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#BabyRP is so creepy, and it's why you should be VERY careful posting baby pictures

#BabyRP is so creepy, and it's why you should be VERY careful posting baby pictures
photo courtesy of SHUTTERSTOCK

Did you know that the average new parent posts 973 photos of their child on social media before their fifth birthday? Seems harmless, unless you're oversharing, right?

Wrong. 17% of those baby photos have no privacy restrictions at all, leaving them wide open for use in a new, online role-playing game called #BabyRP. It's stealing baby photos for "virtual adoptions," kidnapping and other made-up scenarios.

Imagine your horror to stumble across your child's photos on a random Instagram account. It has hundreds of likes and includes a fake description of your child, like name and birthday and some details about their personality, in hopes that the child gets "adopted" by a loving family.

That's exactly what happened to one mother named "Dana," who detailed the whole terrifying incident on her blog.

One day, she noticed that a random person had "liked" hundreds of her son's photos on Instagram. Thinking this was strange, Dana clicked through to the admirer's profile, only to find that there were hundreds of photos of her son on this random account.

Turns out, her son was part of a baby role-playing game, #babyRP, in which players jump into the comments sections of photos and make up scenarios. One scenario had the boy kidnapped, tied up, and had "ordinary citizens" finding the kidnapper's vehicle and following them.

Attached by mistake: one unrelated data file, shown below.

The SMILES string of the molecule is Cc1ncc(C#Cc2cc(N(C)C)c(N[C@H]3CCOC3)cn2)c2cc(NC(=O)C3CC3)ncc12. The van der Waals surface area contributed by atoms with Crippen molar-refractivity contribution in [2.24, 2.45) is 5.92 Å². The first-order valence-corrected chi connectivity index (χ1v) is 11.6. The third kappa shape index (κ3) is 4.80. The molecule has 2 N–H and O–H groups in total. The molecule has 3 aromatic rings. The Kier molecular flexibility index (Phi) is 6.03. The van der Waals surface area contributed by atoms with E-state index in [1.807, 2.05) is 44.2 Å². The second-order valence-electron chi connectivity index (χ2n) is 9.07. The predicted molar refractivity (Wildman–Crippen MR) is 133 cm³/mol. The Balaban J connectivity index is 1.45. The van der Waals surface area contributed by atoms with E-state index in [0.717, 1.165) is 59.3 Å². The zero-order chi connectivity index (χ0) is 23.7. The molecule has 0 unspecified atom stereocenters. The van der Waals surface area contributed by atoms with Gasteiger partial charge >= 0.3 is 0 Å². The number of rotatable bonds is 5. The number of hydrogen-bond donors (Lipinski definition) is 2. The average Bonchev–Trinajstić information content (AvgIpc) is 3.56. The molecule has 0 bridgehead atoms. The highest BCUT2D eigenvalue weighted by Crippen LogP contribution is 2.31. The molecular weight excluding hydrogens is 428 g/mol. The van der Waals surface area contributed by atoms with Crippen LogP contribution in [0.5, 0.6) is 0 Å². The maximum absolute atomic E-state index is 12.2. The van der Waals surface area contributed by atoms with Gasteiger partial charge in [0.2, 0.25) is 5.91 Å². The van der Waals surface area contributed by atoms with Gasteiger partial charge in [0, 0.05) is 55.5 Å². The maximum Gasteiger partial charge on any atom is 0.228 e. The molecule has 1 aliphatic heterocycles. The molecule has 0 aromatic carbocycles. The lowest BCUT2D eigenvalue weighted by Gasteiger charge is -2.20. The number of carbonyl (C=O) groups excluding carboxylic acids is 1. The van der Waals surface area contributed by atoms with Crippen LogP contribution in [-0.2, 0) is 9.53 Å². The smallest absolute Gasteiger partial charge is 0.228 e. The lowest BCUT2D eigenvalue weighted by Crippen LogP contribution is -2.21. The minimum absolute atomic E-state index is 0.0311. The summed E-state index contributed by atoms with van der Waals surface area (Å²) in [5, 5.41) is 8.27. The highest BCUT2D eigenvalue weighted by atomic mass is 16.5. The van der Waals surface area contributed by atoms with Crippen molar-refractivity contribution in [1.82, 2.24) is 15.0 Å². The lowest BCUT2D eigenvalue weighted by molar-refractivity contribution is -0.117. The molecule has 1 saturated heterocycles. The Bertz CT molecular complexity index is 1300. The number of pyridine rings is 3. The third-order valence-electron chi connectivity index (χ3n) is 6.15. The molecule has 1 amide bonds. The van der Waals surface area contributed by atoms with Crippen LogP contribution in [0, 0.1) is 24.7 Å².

Dana immediately put her Instagram account on private and messaged the role-playing account, asking it to remove the photos of her son. That only made it worse.

Since the request was made, Dana noted that the role-playing account just ramped up the amount of photos of the boy it used. Dana would leave several comments on photos, asking for removal, but they were quickly deleted.

Her next move was to contact Instagram directly, but the company must have misunderstood the situation: "I received a response from them within a couple days saying that MY account violated their terms because my son was under 18 years old and that I needed to report my own username because it belonged to a minor," she said.

Calling police also did no good. Many of the fake accounts are overseas, so police can't do much.

So what's the bottom line? You've got to take matters into your own hands before it's too late. Make sure your Instagram photos are set to private. Under the Settings "gear" icon, and toggle on "Private Account."

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